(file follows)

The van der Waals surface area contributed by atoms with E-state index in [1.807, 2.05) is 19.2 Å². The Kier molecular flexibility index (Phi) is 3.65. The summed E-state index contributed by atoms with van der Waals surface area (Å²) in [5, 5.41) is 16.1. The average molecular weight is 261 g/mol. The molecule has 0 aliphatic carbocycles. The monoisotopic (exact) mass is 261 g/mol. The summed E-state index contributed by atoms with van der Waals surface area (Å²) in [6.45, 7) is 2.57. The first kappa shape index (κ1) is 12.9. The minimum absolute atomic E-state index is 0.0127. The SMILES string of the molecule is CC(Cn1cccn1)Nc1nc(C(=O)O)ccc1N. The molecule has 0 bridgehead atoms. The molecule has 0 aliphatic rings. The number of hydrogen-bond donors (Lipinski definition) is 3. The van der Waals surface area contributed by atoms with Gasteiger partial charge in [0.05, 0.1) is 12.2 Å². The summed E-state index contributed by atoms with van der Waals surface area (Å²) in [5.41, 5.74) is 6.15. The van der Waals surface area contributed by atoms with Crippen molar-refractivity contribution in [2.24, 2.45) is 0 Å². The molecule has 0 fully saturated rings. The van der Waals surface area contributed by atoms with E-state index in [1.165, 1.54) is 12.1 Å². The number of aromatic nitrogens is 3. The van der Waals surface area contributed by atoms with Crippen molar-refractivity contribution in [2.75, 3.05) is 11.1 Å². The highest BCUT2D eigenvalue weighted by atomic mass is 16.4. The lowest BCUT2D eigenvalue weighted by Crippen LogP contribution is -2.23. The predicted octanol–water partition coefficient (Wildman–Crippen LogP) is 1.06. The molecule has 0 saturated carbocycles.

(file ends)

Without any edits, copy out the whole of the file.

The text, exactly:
The van der Waals surface area contributed by atoms with E-state index in [1.807, 2.05) is 19.2 Å². The Kier molecular flexibility index (Phi) is 3.65. The summed E-state index contributed by atoms with van der Waals surface area (Å²) in [5, 5.41) is 16.1. The average molecular weight is 261 g/mol. The molecule has 0 aliphatic carbocycles. The monoisotopic (exact) mass is 261 g/mol. The summed E-state index contributed by atoms with van der Waals surface area (Å²) in [6.45, 7) is 2.57. The first kappa shape index (κ1) is 12.9. The minimum absolute atomic E-state index is 0.0127. The SMILES string of the molecule is CC(Cn1cccn1)Nc1nc(C(=O)O)ccc1N. The molecule has 0 bridgehead atoms. The molecule has 0 aliphatic rings. The number of hydrogen-bond donors (Lipinski definition) is 3. The van der Waals surface area contributed by atoms with Gasteiger partial charge in [0.05, 0.1) is 12.2 Å². The summed E-state index contributed by atoms with van der Waals surface area (Å²) in [5.41, 5.74) is 6.15. The van der Waals surface area contributed by atoms with Crippen molar-refractivity contribution in [2.24, 2.45) is 0 Å². The molecule has 0 fully saturated rings. The van der Waals surface area contributed by atoms with E-state index in [1.165, 1.54) is 12.1 Å². The number of aromatic nitrogens is 3. The van der Waals surface area contributed by atoms with Crippen molar-refractivity contribution in [2.75, 3.05) is 11.1 Å². The highest BCUT2D eigenvalue weighted by atomic mass is 16.4. The lowest BCUT2D eigenvalue weighted by Crippen LogP contribution is -2.23. The predicted octanol–water partition coefficient (Wildman–Crippen LogP) is 1.06. The molecule has 0 saturated carbocycles.